And now you made your big boardroom presentation. You used everything that you learned to make it a great presentation, you performed well, and you answered all of the questions.
Now, the whole thing is out of your hands and you must simply await the buying team’s decision, right? Wrong!
You don’t stop selling until the decision is made (and even then, should you not be awarded the business, you move your dream client right back on to your nurture list and keep selling . . . they’re still a dream client, after all).
After your big presentation, you need to send a thank you letter. But saying thank you could be so much more, if you let it.
You certainly want to send personal card to each person to whom you presented. Fine. But that isn’t enough and it isn’t selling. You need to send a formal thank you letter that continues to sell your message.
You have a solution that will help them generate better results. You had some dialogue with them during the presentation that clarified their vision, and you heard the challenges that they made to your solution in the form of questions.
Your follow up letter needs to reinforce your ability to generate the result that you and your solution will provide. It needs to spell out how the conversation you had has strengthened your proposal. It needs to outline the changes to your plan and to your solution based on the buying team’s questions and what you have learned.
More than anything else, you have to reiterate and reinforce your differentiation. Your dream client may have seen only you, or you might have been one of ten presentations. Your follow up letter is your chance to sell, and it is your chance to remind your dream client of the differences that will make the difference.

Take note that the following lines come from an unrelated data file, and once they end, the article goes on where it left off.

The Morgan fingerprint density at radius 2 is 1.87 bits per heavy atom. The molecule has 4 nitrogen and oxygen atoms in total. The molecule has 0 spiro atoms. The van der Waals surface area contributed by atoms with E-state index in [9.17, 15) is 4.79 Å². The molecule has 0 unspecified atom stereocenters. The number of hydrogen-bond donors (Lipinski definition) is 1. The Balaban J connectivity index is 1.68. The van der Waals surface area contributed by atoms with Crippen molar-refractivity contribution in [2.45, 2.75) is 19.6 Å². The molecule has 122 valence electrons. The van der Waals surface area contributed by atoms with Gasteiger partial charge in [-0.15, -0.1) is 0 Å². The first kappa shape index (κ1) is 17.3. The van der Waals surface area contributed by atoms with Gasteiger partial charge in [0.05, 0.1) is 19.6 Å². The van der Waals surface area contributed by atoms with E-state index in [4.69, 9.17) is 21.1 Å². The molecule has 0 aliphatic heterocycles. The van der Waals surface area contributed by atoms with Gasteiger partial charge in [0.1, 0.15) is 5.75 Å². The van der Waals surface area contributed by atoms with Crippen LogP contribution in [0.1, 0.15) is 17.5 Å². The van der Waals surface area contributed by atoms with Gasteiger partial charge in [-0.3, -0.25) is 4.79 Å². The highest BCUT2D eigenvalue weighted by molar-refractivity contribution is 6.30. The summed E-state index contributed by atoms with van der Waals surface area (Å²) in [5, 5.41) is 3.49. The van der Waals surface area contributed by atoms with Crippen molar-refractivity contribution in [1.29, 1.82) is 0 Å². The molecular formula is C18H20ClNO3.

You had solutions. Your competitor had solutions. Both seemed pretty reasonable. Your follow up letter has to say more than thank you; it is has to say that your solution is right, that it will produce the results that your dream client needs, and that you are committed to helping them achieve that result.
If you are super sharp, and if you have a great team, you will have taken exceptional notes, including who asked what questions and who made what comments. Your letter will include a list of the questions that were asked with written answers reiterating and expanding on what you said when your time was limited to the presentation and the follow up—now you time is no longer limited.
The fact that you bothered to take notes, to remember what was important to each buying team member, and that you felt it was important enough to require a written response, demonstrates that you are detail-oriented, professional, caring, and concerned with the implementation and execution after you make the sales. It proves that you are listening.
This alone will differentiate you from your competitors, most of whom will send a thank you, and many of whom will do so by email only.
The closing of your letter needs again to ask for your dream client’s business. You need to say, “We very much look forward to working with you on this project, we will achieve the results that we discussed and presented, and we ask you to give us the opportunity to be part of your team.”
If you are a long time reader of this blog (and if you have taken action on what you read), you didn’t leave your presentation without scheduling a follow up appointment of some kind. I know your dream client’s buying team told you that they would be contacting you, but waiting is not an option; you must continue to sell until the final decision is made.